Friday, August 14, 2009

India: Long Term Stay

In 2006, India launched the “Overseas Citizens of India” (OCI) program, which by many has been mischaracterized as a dual nationality program, as it does not grant Indian citizenship.

An American who obtains an OCI card is not a citizen of India and remains a citizen of the United States. An OCI card is similar to a U.S. “green card” in that a holder can travel to and from India indefinitely, work in India, study in India, and own property in India (except for certain agricultural and plantation properties). An OCI holder does not receive an Indian passport, cannot vote in Indian elections and is not eligible for Indian government employment.



The OCI program is similar to the Persons of Indian Origin (PIO) card introduced by the Indian government several years ago, except that PIO holders must still register with Indian immigration authorities, and PIO cards are not issued for an indefinite period. American citizens of Indian descent can apply for PIO or OCI cards at the Indian Embassy in Washington, or at the Indian Consulates in Chicago, New York, San Francisco and Houston. Inside India, American citizens can apply at the nearest FRRO office. For more information on the OCI program, please see http://mha.nic.in/uniquepage.asp?Id_Pk=276.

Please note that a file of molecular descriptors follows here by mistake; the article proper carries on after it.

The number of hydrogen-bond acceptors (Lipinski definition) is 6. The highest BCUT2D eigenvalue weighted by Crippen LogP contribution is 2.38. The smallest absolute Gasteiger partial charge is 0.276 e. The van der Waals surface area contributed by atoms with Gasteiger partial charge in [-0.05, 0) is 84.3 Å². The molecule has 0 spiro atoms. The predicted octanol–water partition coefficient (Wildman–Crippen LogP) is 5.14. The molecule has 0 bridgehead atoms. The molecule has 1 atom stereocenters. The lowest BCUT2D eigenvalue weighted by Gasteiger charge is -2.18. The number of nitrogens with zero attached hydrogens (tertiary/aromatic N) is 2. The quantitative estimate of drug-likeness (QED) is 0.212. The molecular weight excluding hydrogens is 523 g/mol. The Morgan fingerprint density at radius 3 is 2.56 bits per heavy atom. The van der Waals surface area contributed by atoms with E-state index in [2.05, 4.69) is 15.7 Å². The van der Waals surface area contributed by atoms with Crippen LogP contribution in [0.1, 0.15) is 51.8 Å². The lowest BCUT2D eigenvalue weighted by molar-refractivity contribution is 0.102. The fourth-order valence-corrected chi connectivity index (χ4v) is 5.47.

If a foreign citizen overstays his or her Indian visa, or otherwise violates Indian visa regulations, the traveler may require a clearance from the Ministry of Home Affairs in order to leave the country. Such travelers generally must pay a fine, and in some cases, may be jailed until their deportation can be arranged.

It is always good to know certain restrictions on how long you stay, because if you don’t, you may find yourself in trouble. Would you ever want to live in India? Would you want to live on the coast lines, mountains, or in between?

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